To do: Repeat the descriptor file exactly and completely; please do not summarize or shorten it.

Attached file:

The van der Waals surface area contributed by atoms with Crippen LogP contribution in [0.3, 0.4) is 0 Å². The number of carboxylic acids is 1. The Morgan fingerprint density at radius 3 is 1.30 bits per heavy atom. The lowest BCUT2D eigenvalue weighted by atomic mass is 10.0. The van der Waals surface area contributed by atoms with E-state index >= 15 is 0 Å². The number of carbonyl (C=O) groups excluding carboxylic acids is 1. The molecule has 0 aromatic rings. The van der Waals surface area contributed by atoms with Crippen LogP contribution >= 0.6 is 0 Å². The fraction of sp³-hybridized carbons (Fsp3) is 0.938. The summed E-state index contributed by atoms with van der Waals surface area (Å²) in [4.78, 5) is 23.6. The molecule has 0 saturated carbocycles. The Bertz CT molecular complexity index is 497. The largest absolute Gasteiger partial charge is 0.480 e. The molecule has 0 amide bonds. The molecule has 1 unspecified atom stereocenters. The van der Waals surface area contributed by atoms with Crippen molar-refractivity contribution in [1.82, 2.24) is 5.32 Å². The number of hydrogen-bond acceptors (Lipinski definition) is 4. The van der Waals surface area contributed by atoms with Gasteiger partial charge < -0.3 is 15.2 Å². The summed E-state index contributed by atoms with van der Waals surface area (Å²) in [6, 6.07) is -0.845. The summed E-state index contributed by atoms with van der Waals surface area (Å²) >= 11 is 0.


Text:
The van der Waals surface area contributed by atoms with Crippen LogP contribution in [0.3, 0.4) is 0 Å². The number of carboxylic acids is 1. The Morgan fingerprint density at radius 3 is 1.30 bits per heavy atom. The lowest BCUT2D eigenvalue weighted by atomic mass is 10.0. The van der Waals surface area contributed by atoms with E-state index >= 15 is 0 Å². The number of carbonyl (C=O) groups excluding carboxylic acids is 1. The molecule has 0 aromatic rings. The van der Waals surface area contributed by atoms with Crippen LogP contribution >= 0.6 is 0 Å². The fraction of sp³-hybridized carbons (Fsp3) is 0.938. The summed E-state index contributed by atoms with van der Waals surface area (Å²) in [4.78, 5) is 23.6. The molecule has 0 saturated carbocycles. The Bertz CT molecular complexity index is 497. The largest absolute Gasteiger partial charge is 0.480 e. The molecule has 0 amide bonds. The molecule has 1 unspecified atom stereocenters. The van der Waals surface area contributed by atoms with Crippen molar-refractivity contribution in [1.82, 2.24) is 5.32 Å². The number of hydrogen-bond acceptors (Lipinski definition) is 4. The van der Waals surface area contributed by atoms with Gasteiger partial charge < -0.3 is 15.2 Å². The summed E-state index contributed by atoms with van der Waals surface area (Å²) in [6, 6.07) is -0.845. The summed E-state index contributed by atoms with van der Waals surface area (Å²) >= 11 is 0.